The results show up in the farm’s yields. For example, even though 2010 was a particularly dry year, the Langdons produced a 214-bu./acre corn yield.
The Langdon family takes a number of extra steps to protect the water and soil. For example, they have fitted their irrigation pump with a sensor that detects rainfall and shuts down the pump so there’s no effluent being applied during a rain event.
The farm also has a number of soil conservation features, preventing damage to the rolling and sensitive soils where something as simple as a wheel track can quickly turn into gully erosion. A number of paved, heavy-use areas and stabilized stock trails have been installed around the barns and where cattle congregate for winter feeding. Technical specialists designed three grade-control structures that were installed to prevent gully erosion on steep grades in cattle paddocks behind the hog barns.
The Langdon family installed livestock-exclusion fencing around all surface waters on the farm to keep cattle out of the water and help stabilize the stream banks. At the same time, an automatic watering system was installed to distribute water to various paddocks used for rotational grazing.
Caring for forested areas is a priority for the farm as well. Timber has been harvested twice on the farm since the 1970s. Following each harvest, a registered forester puts together a comprehensive woodland management plan for replanting tree species. Replanting has included loblolly and longleaf pines, as well as bald cypress for wetter areas. “Our forested area helps maintain a buffer between us and the interstate highway,” John says. “It also provides shade for the cattle as well as marketable timber.”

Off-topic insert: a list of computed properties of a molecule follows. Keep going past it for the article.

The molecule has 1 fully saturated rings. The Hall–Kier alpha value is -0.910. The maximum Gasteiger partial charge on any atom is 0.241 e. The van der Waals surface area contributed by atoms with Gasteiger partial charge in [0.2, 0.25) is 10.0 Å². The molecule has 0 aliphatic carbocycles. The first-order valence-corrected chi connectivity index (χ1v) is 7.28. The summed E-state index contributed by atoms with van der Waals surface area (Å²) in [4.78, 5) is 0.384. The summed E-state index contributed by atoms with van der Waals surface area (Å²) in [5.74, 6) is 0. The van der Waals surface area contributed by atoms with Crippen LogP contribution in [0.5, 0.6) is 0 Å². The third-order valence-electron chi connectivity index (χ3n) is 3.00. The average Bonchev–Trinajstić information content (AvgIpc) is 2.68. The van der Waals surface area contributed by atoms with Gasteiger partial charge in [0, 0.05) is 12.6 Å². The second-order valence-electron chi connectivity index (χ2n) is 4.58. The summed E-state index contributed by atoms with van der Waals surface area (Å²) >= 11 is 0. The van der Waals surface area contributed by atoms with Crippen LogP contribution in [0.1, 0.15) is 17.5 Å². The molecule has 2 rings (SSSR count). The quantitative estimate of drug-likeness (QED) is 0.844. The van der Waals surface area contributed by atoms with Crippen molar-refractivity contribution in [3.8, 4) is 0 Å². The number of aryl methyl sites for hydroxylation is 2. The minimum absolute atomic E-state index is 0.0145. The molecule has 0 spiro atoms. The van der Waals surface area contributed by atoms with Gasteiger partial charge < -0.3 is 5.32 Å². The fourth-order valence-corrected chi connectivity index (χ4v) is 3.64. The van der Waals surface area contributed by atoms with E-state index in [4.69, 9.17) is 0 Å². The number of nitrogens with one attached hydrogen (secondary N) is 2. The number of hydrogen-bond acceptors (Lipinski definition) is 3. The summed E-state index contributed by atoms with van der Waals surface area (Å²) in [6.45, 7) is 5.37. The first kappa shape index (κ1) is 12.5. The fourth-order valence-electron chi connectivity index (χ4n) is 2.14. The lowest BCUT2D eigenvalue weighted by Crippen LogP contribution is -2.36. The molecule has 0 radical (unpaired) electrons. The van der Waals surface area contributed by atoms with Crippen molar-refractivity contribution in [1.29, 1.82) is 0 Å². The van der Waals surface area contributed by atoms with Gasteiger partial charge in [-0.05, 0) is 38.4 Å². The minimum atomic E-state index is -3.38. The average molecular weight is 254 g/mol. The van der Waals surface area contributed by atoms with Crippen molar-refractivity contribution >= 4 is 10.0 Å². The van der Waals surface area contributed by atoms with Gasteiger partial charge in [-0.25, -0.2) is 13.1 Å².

The woodland areas are also a boost to wildlife. Thinning the forest stands provides successional habitat for wildlife. Environmentally sensitive areas that have been excluded from use by the cattle are left unmowed during the nesting season for ground-nesting birds.
The Langdon family has also installed a number of bluebird houses and duck nest boxes. “We also try not to mow around our lagoons during the duck nesting season,” John adds. “Mallard ducks like to nest on the inside walls of our lagoons. We try to leave them alone until they’ve completed their nesting before we mow those areas.”
Residue from corn and millet crops serves as a food source to help birds survive the winter.
Natural forest buffers on the north, south and west sides of the farm also help the Langdons fit in with their neighbors. Attention to detail in keeping the buildings and surrounding grounds clean helps prevent any odor or dust problems. Buildings are equipped with computerized controllers that automatically set curtains and chimney vents to provide the best comfort for pigs as well as improved air quality.
Irrigation is scheduled for early morning to early afternoon, when air is warm and rising. The Langdons avoid irrigating on weekends or when neighbors have outdoor events scheduled.
The family also works to save water. Not only is water recycled from lagoons, but the farm also signed up for the NRCS Ground and Surface Water Conservation program. The Langdons replaced their nipple waterers with more efficient cup waterers. Water meters showed that the cups cut water use in buildings by at least 40%.
John and Eileen not only hope to fit in well with all their neighbors, but hope to keep the farm viable for future generations. “It’s important for us to be good stewards,” Eileen says. “Living on a farm is a blessing and a privilege. I want my grandchildren and my great-grandchildren to have the opportunity to run and play on this farm.”
It’s a legacy of stewardship that’s almost a part of the Langdon family DNA. John’s father was recognized for his soil conservation efforts. Today, the Langdon family offers an open door for groups, including the U.S. Chamber of Commerce and Duke University’s Nicholas School for the Environmental and Earth Sciences, to get a first-hand look at modern farming practices.
“We plan to be here awhile,” John says. “We’re going to walk the walk, and leave this farm a little better than when we got here.”